News | November 23, 2021


In January 2018, the Government suggested in its 25 Year Environment Plan that conservation covenants could be used to enable landowners to make agreements with responsible bodies creating legally binding obligations and deliver lasting conservation benefits. Such covenants might be of interest to landowning clients, including charities.

Conservation covenants are not an entirely new idea. The National Trust Act 1937 enables a landowner to agree restrictions to activities on their land with the National Trust. Similarly, the Forestry Act 1967 allows a landowner to agree with the Forestry Commission that the land will only be used for the growing of timber and other forest products in accordance with the rules and practice of good forestry. However, both agreements can only be restrictive; whereas, conservation covenants can contain positive or negative obligations.

In a planning context, conservation covenants are similar to “section 106 agreements” and “unilateral undertakings”, which permit a local authority to secure restrictions on the use of land.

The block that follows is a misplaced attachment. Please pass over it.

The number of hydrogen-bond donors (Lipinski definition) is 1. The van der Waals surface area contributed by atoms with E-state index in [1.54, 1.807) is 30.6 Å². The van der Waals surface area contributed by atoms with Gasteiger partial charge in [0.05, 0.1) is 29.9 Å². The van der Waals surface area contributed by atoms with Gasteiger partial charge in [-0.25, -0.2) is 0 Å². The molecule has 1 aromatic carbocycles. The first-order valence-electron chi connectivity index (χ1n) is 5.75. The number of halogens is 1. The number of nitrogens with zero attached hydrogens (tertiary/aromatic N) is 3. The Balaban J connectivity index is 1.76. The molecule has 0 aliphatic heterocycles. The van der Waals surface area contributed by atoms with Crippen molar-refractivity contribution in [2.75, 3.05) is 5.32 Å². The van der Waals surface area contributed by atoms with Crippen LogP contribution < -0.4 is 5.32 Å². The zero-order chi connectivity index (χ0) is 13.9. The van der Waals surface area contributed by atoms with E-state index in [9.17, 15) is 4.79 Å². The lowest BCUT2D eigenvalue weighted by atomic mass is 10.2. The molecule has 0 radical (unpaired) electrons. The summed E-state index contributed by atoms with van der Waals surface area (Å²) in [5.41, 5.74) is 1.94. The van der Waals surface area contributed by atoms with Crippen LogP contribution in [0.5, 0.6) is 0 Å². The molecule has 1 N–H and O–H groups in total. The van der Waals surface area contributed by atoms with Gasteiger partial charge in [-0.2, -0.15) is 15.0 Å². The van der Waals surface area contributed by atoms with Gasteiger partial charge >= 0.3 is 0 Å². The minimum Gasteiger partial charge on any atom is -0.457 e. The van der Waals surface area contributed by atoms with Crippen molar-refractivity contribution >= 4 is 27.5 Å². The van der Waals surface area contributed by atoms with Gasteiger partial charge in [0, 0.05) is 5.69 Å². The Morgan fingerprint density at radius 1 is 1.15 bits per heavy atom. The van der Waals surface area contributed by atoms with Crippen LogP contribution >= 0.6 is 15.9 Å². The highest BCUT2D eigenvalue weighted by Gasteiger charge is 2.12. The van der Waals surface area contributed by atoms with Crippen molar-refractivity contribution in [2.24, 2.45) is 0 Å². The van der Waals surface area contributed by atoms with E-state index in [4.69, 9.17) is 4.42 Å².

For conservation covenants to be valid, they must be: (1) of qualifying land (meaning that they contain a positive or negative obligation); (2) for a conservation purpose; and (3) intended by the parties to be for the public good. For example, a landowner may covenant with the Royal Society for the Protection of Birds to permit public access on their land to preserve birdwatching.

The term “responsible body” has a wide definition. A local authority can apply to be designated a “responsible body”, and a non-local authority can apply if some (or all) of its main purposes or functions relate to conservation – for example, public bodies or charities.

The default position is that conservation covenants will last indefinitely where the relevant qualifying estate is freehold, or for the remainder of the term where the estate is leasehold. A conservation covenant will bind the landowner who created it, and any successor of the original covenantor. Responsible bodies can enforce conservation covenants against landowners, and anyone who holds a qualifying estate can enforce against responsible bodies.

Looking ahead, conservation covenants will have a broad range of uses: for example, landowners can negotiate sales subject to certain obligations to preserve a conservation area, or they can agree to prohibit activities on their land which would damage a heritage asset. Conservation covenants might also interest charities disposing of interests in land.

The Private Client team works closely with colleagues in the Real Estate Group to advise landowning clients affected by this type of issue.